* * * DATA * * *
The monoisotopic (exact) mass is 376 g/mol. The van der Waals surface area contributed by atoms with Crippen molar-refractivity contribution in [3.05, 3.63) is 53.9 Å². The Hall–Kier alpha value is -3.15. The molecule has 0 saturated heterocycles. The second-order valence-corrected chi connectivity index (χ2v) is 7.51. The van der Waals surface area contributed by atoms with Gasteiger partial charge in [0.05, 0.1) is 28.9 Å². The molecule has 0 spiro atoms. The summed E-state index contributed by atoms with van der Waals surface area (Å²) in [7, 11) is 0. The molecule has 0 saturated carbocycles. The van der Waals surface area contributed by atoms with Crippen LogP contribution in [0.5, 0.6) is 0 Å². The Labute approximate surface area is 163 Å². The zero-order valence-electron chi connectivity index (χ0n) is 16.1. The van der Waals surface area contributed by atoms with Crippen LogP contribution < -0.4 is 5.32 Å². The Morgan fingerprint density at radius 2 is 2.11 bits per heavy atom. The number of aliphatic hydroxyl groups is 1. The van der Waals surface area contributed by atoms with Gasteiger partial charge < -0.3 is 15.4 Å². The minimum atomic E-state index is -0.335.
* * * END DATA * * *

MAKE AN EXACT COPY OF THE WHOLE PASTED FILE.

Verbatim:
The monoisotopic (exact) mass is 376 g/mol. The van der Waals surface area contributed by atoms with Crippen molar-refractivity contribution in [3.05, 3.63) is 53.9 Å². The Hall–Kier alpha value is -3.15. The molecule has 0 saturated heterocycles. The second-order valence-corrected chi connectivity index (χ2v) is 7.51. The van der Waals surface area contributed by atoms with Gasteiger partial charge in [0.05, 0.1) is 28.9 Å². The molecule has 0 spiro atoms. The summed E-state index contributed by atoms with van der Waals surface area (Å²) in [7, 11) is 0. The molecule has 0 saturated carbocycles. The van der Waals surface area contributed by atoms with Crippen LogP contribution in [0.5, 0.6) is 0 Å². The Labute approximate surface area is 163 Å². The zero-order valence-electron chi connectivity index (χ0n) is 16.1. The van der Waals surface area contributed by atoms with Crippen LogP contribution < -0.4 is 5.32 Å². The Morgan fingerprint density at radius 2 is 2.11 bits per heavy atom. The number of aliphatic hydroxyl groups is 1. The van der Waals surface area contributed by atoms with Gasteiger partial charge < -0.3 is 15.4 Å². The minimum atomic E-state index is -0.335.